There is a good chance Jalen Hurts may have to fly solo on quarterback sneaks next season.
The league’s competition committee is expected to take a hard look at the Tush Push play that was so effective for Hurts and the Philadelphia Eagles this season.
Hurts had 10 rushing first downs in Sunday’s 38-35 Super Bowl LVII loss to the Kansas City Chiefs. Six of them came on quarterback sneaks. On each one of them, the Eagles lined up two or three players behind Hurts and then they pushed him forward after the ball was snapped. Hurts converted an impressive 36 of 40 quarterback sneaks this season.
Pushing a ball carrier to help move him forward has been legal in the NFL since 2005 and in the college game since 2013. But amazingly, the Eagles really have been the first team to weaponize it. After getting a season-long look at it, the league doesn’t like what it sees.
“I think the league is going to look at this, and I’d be shocked if they don’t make a change,’’ said Dean Blandino, a rules analyst for Fox Sports and The 33rd Team, who was the NFL’s vice president of officiating from 2013 to 2017.
The league’s competition committee will meet in two weeks at the league scouting combine in Indianapolis and then again prior to the NFL owners meeting in Phoenix in late March. The Tush Push will be on their agenda. Any rule change recommendations by the committee would be voted on by the owners in Arizona.
“I was talking to (Denver Broncos coach) Sean Payton during Sunday’s game, and he said we’re going to do this every time next season if they don’t take it out,’’ Blandino said.
“It amounts to a rugby scrum. The NFL wants to showcase the athleticism and skill of our athletes. This is just not a skillful play. This is just a tactic that is not an aesthetically pleasing play, and I think the competition committee is going to take a look at it.’’
Blandino compared the Tush Push to a now outlawed tactic teams used on PATs and field goals.
“If you remember on field goals and extra points, they used to be able to push the defensive linemen into the formation,’’ he said. “You would find the weak link on the offensive line. [The offensive line] would have their legs interlocked. And you would get two, and sometimes three, defensive linemen, and two linebackers all pushing into that player. We got rid of that.’’
The competition committee has three options with respect to the Tush Push: 1) recommend no change, which, given the considerable negative sentiment around the league to what the Eagles did this season, isn’t likely; 2) recommend the total outlawing of pushing the ball carrier; and 3) recommend just getting rid of it on sneaks.
Blandino is in favor of the second option and thinks it’s the most likely scenario.
“[Outlawing it] on sneaks is easy,’’ he said. “The downfield stuff, you just put the tape together, show it to the officials and you just start calling it. That’s the key. To desensitize it, you’ve got to throw flags. I don’t think it will be a major issue.’’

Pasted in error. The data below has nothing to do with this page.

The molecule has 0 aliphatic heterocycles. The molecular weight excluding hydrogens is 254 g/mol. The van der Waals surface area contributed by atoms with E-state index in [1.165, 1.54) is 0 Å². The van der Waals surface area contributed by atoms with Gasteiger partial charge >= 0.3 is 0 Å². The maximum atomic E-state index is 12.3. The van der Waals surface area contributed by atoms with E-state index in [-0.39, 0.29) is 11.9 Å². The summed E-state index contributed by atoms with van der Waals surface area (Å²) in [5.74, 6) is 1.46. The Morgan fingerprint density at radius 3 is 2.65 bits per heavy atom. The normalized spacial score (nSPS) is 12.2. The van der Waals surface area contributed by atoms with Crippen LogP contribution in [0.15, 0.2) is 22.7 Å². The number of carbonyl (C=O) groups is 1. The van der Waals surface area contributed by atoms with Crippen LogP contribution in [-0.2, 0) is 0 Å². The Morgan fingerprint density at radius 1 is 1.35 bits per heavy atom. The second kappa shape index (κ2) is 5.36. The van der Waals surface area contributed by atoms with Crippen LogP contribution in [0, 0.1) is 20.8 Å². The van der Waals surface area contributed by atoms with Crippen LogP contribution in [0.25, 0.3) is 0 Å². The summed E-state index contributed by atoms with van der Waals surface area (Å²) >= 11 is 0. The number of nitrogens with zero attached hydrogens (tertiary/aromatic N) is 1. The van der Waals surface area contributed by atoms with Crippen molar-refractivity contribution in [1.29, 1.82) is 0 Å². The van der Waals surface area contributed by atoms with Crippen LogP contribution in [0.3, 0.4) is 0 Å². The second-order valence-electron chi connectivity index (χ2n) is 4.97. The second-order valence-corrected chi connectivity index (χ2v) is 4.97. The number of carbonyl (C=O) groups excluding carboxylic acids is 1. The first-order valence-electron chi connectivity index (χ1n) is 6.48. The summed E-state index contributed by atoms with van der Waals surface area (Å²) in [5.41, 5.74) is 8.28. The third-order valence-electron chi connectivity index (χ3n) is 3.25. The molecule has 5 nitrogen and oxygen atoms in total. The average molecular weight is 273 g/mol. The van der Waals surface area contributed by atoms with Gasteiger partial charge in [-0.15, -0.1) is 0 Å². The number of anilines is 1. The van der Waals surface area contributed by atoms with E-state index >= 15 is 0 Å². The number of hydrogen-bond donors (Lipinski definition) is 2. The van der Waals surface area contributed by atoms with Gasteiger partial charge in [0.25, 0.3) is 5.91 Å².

For decades, it was illegal in the NFL for players to help the ball carrier advance. So, why did they decide to change it in 2005? Because the officials weren’t calling it.
“The officials weren’t being directed to call it, so they stopped calling it,’’ Blandino said. “Unfortunately, the rulebook was changed to accommodate the way the game was being officiated rather than the other way around.’’
With or without a helpful push from teammates, Hurts is going to be effective on sneaks. He can squat and deadlift more than 600 pounds and has the lower-body power of a fullback. On one sneak Sunday, he drove back the Chiefs’ All-Pro defensive tackle, Chris Jones.
A bigger blow for him on sneaks than the outlawing of the Tush Push could be the loss of five-time first-team All-Pro center Jason Kelce. Kelce, 35, is considering whether to retire and is expected to make a decision in the next two or three weeks. He is coming off perhaps the best season of his career and was an integral part of the Eagles’ success on quarterback sneaks.
“Kelce obviously doesn’t have the size that a lot of guys have, but he has unbelievable lower-body strength and first-step quickness,’’ said NFL Network analyst Brian Baldinger, who was an offensive lineman in the league for more than a decade.
“On that (sneak) play, there’s going to be a side you should favor depending on who it is, who’s in the A-gap, whether the linebackers are going over the top or low. Kelce has a knack for knowing where they should go with the ball. Stick it here.’’
Paul Domowitch covered the Eagles and the NFL for the Philadelphia Inquirer for four decades. You can follow him on Twitter at @pdomo.